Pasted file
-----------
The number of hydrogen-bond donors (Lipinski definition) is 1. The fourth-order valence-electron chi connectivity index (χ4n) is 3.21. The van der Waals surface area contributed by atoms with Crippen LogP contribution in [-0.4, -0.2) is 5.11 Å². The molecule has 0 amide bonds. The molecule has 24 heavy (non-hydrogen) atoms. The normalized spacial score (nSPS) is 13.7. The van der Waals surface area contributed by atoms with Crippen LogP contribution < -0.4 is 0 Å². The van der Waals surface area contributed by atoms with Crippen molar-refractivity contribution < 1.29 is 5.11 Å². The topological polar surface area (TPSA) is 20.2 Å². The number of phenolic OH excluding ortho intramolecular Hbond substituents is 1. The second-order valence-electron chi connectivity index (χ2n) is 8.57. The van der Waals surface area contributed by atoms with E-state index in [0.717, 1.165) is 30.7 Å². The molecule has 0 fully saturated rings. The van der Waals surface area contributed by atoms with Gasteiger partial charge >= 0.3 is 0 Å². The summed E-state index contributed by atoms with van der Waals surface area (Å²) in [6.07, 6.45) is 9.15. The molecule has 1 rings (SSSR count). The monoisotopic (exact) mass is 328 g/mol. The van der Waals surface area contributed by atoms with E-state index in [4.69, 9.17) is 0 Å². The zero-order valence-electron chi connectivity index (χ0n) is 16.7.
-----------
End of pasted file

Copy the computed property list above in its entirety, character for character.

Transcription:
The number of hydrogen-bond donors (Lipinski definition) is 1. The fourth-order valence-electron chi connectivity index (χ4n) is 3.21. The van der Waals surface area contributed by atoms with Crippen LogP contribution in [-0.4, -0.2) is 5.11 Å². The molecule has 0 amide bonds. The molecule has 24 heavy (non-hydrogen) atoms. The normalized spacial score (nSPS) is 13.7. The van der Waals surface area contributed by atoms with Crippen LogP contribution < -0.4 is 0 Å². The van der Waals surface area contributed by atoms with Crippen molar-refractivity contribution < 1.29 is 5.11 Å². The topological polar surface area (TPSA) is 20.2 Å². The number of phenolic OH excluding ortho intramolecular Hbond substituents is 1. The second-order valence-electron chi connectivity index (χ2n) is 8.57. The van der Waals surface area contributed by atoms with E-state index in [0.717, 1.165) is 30.7 Å². The molecule has 0 fully saturated rings. The van der Waals surface area contributed by atoms with Gasteiger partial charge >= 0.3 is 0 Å². The summed E-state index contributed by atoms with van der Waals surface area (Å²) in [6.07, 6.45) is 9.15. The molecule has 1 rings (SSSR count). The monoisotopic (exact) mass is 328 g/mol. The van der Waals surface area contributed by atoms with E-state index in [4.69, 9.17) is 0 Å². The zero-order valence-electron chi connectivity index (χ0n) is 16.7.